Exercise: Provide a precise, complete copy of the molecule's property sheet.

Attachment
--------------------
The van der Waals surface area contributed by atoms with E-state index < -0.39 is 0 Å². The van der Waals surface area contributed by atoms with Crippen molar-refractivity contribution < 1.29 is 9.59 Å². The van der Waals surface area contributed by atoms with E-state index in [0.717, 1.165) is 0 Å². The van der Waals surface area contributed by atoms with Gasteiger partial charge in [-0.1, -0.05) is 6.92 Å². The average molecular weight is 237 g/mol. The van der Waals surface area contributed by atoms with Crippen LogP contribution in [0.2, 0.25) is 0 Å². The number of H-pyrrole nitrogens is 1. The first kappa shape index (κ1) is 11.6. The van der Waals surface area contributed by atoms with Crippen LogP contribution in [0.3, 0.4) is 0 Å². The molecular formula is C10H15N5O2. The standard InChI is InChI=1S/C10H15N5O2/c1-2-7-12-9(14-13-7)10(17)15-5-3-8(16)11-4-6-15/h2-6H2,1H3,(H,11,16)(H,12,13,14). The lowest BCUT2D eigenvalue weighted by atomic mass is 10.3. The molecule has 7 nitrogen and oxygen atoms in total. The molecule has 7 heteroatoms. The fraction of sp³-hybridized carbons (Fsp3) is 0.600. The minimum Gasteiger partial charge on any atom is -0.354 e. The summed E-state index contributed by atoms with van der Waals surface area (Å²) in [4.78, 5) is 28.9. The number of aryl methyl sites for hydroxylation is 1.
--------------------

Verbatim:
The van der Waals surface area contributed by atoms with E-state index < -0.39 is 0 Å². The van der Waals surface area contributed by atoms with Crippen molar-refractivity contribution < 1.29 is 9.59 Å². The van der Waals surface area contributed by atoms with E-state index in [0.717, 1.165) is 0 Å². The van der Waals surface area contributed by atoms with Gasteiger partial charge in [-0.1, -0.05) is 6.92 Å². The average molecular weight is 237 g/mol. The van der Waals surface area contributed by atoms with Crippen LogP contribution in [0.2, 0.25) is 0 Å². The number of H-pyrrole nitrogens is 1. The first kappa shape index (κ1) is 11.6. The van der Waals surface area contributed by atoms with Crippen LogP contribution in [0.3, 0.4) is 0 Å². The molecular formula is C10H15N5O2. The standard InChI is InChI=1S/C10H15N5O2/c1-2-7-12-9(14-13-7)10(17)15-5-3-8(16)11-4-6-15/h2-6H2,1H3,(H,11,16)(H,12,13,14). The lowest BCUT2D eigenvalue weighted by atomic mass is 10.3. The molecule has 7 nitrogen and oxygen atoms in total. The molecule has 7 heteroatoms. The fraction of sp³-hybridized carbons (Fsp3) is 0.600. The minimum Gasteiger partial charge on any atom is -0.354 e. The summed E-state index contributed by atoms with van der Waals surface area (Å²) in [4.78, 5) is 28.9. The number of aryl methyl sites for hydroxylation is 1.